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    Danville Police Investigating Vehicle Theft


    Martinsville Daily

    stolen_vehicle.jpg.6174ae6b780f14f539a387a501b8dff9.jpgThe Danville Police Department is currently investigating a motor vehicle theft incident that occurred on April 2, 2018 at an area gas station. The reporting party stepped inside the gas station to pay for a fuel purchase leaving the keys in the vehicle. A male subject in a vehicle adjacent to the victims, entered the victim’s car and drove away. The suspect was accompanied by a female who assumed the drivers position in the suspect’s vehicle as they left the scene. The female is described as white, having blonde hair wearing a gray sweatshirt and dark sunglasses. The male is described as white, wearing a blue t shirt, blue jeans and white shoes and had a tattoo on his right arm. The stolen vehicle is a silver Nissan Altima displaying Virginia registration VWE - 7131 at the time of the theft. The suspect vehicle is described as a dark colored Honda 4 door with visible license plates ACA - 1368 but with unknown state identifiers at this time.

    Anyone with information about this crime is encouraged to call 911, Danville Crime Stoppers at (434) 793-0000, the Danville Police Department at (434) 799-6508, or via our crime tips line on your computer at crimetips@danvilleva.gov. Information given will remain confidential.

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    • By Martinsville Daily in Bill Wyatt 0
      Our network programming for radio and television has been provided to us almost exclusively by means of C-band transmission. The transmissions originate from orbiting satellites at very low power, therefore, it takes a very large dish to receive these small signals for re-transmission. Over the past ten years, interference has become more prevalent at our satellite farm on Chatham Heights Road. Now it has reached the level where many of our receivers no longer are able to provide reliable service. For those of you interested in a more technical explanation, here is one source.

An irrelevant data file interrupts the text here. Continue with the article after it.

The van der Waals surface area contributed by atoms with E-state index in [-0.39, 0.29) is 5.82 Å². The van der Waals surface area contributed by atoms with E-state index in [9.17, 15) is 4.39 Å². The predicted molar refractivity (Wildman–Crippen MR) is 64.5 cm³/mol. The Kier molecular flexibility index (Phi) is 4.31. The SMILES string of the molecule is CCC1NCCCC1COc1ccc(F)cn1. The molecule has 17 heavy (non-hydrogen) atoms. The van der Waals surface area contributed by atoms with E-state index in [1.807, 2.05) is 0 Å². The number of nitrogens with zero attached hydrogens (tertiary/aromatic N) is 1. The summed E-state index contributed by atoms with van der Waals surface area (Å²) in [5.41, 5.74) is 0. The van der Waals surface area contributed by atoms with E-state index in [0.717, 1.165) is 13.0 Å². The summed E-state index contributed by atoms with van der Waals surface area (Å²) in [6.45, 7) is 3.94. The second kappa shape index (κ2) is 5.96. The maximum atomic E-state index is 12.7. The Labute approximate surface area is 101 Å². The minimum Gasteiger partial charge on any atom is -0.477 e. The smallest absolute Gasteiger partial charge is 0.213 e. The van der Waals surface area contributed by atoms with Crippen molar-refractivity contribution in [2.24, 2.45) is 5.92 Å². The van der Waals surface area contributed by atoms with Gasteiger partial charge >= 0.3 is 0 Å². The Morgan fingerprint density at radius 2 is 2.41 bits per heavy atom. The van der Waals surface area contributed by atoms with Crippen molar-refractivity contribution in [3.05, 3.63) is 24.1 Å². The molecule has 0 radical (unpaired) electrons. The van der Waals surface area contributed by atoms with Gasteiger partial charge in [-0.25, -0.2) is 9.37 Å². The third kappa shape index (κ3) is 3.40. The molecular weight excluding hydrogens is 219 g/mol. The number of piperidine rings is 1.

The source article points out the "services in large areas covering intercontinental and global communications provide a wide range of services for distance learning, telemedicine, universal access, disaster recovery, national security, air navigation and safety, e-government. We have been able to determine the interference we are receiving is sporadic (not constant), and very strong. The spurious emission splatters across almost the entire C-band spectrum, rendering filters useless. We have not been able to determine the source of this interference, despite concerted efforts to do so. We have been able to determine the signature produced would indicate it is a ground-to-ground transmission and not listed in any databases confirming its use. I have talked with a number of experts in this field and the consensus is we are likely the victim of some government use, be it national security or the like. Regardless, there is no viable solution to our problem, at least not one that restores reliable C-band reception.
      Fortunately, we have been able to restore most of our network programming services with an IP solution. In some instances, an IP solution doesn't exist, and in those cases we have had to provide alternate programming. thisTV Network provides no alternative to C-band at this time, and the interference has rendered this source no longer viable during daytime hours. For whatever reason, the interference only occurs during the daylight hours. Our C-band reception is unaffected during the overnight hours. 
      Until a solution is found, our programming of thisTV Network will be limited to midnight to 6 AM. Should the interference become present during the overnight hours, we will be left with no recourse, but to discontinue thisTV Network.   
      Bill Wyatt
      WHEE, WMVA, WYAT


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